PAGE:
Eleanor Deckert
I'm not sure how to spell it... but here I am, moaning! Winter seems soooo long!
How eagerly we await that first snowfall, hope for a white Christmas, look forward to winter sports. Winter Wonderland is endlessly beautiful as the branches are laden, the sky is bright blue, a breeze shimmers glittery flakes in the sunshine. Icicles, frost and animal tracks are Nature's decor.

But seriously. Enough is enough! Each time the roads are clear, the temperature goes up and the calendar inches forward, I get my hopes up that we are DONE! And then: more white stuff. Sigh.
The wood shed is getting empty. The potatoes are running out. I've watched a zillion movies. I've managed to stay fit (sort of). But it feels like an endurance test. “When are we going to get there?” us kids used to whine on a long car trip. When Bambi complained during his first winter, cold and hungry, his mother said, “It seems long, but it won't last forever.”
I have learned to celebrate the tiniest changes and call them “Spring.” My favourite is “crusty snow.” Yes, when those sunny February days and freezing nights melt then freeze the snow until the crust is hard enough to walk on. Good day to go exploring! In March, birds and squirrels get “twitter-pated.” Coyotes howl, seeking mates. Did you notice the swelling leaf buds on the shrubbery? Look closely and you can see winter-gray bushes begin to blush deep red or spring yellow-green. Pussy willows! “Spring Ahead – Fall Back!” we remind ourselves to change the clocks. Soon the Spring Equinox will bring days longer than dark. Easter cards, toys, and colours are in the stores.
Still, it's hard to believe it will ever be Spring!
Ancient cultures preserve rituals to bring back the sun. It's life and death! Think of it - Egypt, Mesopotamia, Aztec, Australia, Inuit, Norse, the Far East, the many peoples of Africa... they all had explanations, gods and goddesses, robes, fires, and sacrifices to coax the sun's return. Symbolic artworks in caves, temples, and tapestries indicate how universal is the need for humans to participate in the changing seasons.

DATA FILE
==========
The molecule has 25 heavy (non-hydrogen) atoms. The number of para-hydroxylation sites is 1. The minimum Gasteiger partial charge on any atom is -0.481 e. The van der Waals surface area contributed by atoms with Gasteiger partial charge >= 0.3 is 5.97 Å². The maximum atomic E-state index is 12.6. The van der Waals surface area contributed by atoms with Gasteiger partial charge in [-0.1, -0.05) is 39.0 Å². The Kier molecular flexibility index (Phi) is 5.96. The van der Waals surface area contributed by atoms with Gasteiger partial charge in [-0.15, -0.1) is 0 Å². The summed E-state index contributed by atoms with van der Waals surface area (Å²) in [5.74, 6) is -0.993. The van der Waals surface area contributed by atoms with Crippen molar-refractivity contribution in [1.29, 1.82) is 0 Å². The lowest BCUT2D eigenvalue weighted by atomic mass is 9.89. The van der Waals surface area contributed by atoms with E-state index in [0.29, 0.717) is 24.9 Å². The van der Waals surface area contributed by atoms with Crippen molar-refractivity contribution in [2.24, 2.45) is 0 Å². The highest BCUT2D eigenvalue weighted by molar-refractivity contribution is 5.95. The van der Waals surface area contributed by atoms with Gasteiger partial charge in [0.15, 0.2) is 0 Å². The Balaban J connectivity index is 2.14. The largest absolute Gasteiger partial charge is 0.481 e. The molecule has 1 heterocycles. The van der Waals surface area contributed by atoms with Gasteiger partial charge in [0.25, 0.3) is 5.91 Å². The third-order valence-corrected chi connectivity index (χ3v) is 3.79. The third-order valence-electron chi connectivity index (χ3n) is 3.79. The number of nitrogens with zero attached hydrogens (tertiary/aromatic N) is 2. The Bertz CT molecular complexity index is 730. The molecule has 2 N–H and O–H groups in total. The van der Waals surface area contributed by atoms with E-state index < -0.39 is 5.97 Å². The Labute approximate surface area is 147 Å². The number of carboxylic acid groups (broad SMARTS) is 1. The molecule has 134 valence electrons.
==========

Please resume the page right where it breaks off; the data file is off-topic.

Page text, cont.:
Do you have family traditions for this time of year? What do you do less of or more of as the day-night ratio shifts? What foods or colours, outdoor activities or equipment, hobbies or interior decorations do you favour in wintertime, and refresh with different choices in springtime?
The earliest stories preserved in the Bible also indicate a keen interest in how God is providing for humankind through the stability of the seasons.
In the first chapter of Genesis verse 14, God says, “Let there be lights in the firmament of the heavens to separate the day from the night; and let them be for signs and for seasons and for days and for years.” And, as if to renew the security of predictability after the chaos of the flood, God speaks again (Gen. 8: 22) “While the earth remains, seedtime and harvest, cold and heat, summer and winter, day and night, shall not cease.”
Here is another clue from an ancient Hebrew manuscript, thought to have originated in 400 BC: “For everything there is a season, and a time for every matter under heaven:
a time to be born, and a time to die;
a time to plant, and a time to pluck up what is planted;
a time to kill, and a time to heal;
a time to break down, and a time to build up;
a time to weep, and a time to laugh;
a time to mourn, and a time to dance;
a time to cast away stones, and a time to gather stones together;
a time to embrace, and a time to refrain from embracing;
a time to seek, and a time to lose;
a time to keep, and a time to cast away;
a time to tear, and a time to sew;
a time to keep silence, and a time to speak;
a time to love, and a time to hate;
a time for war, and a time for peace.” Ecclesiastes 3:1-8
Well okay, God made it, I might be wise to quit complaining and accept it. In fact, I think there is still time this winter for me to finish the hand stitching on the quilt I have been working on. Thank God!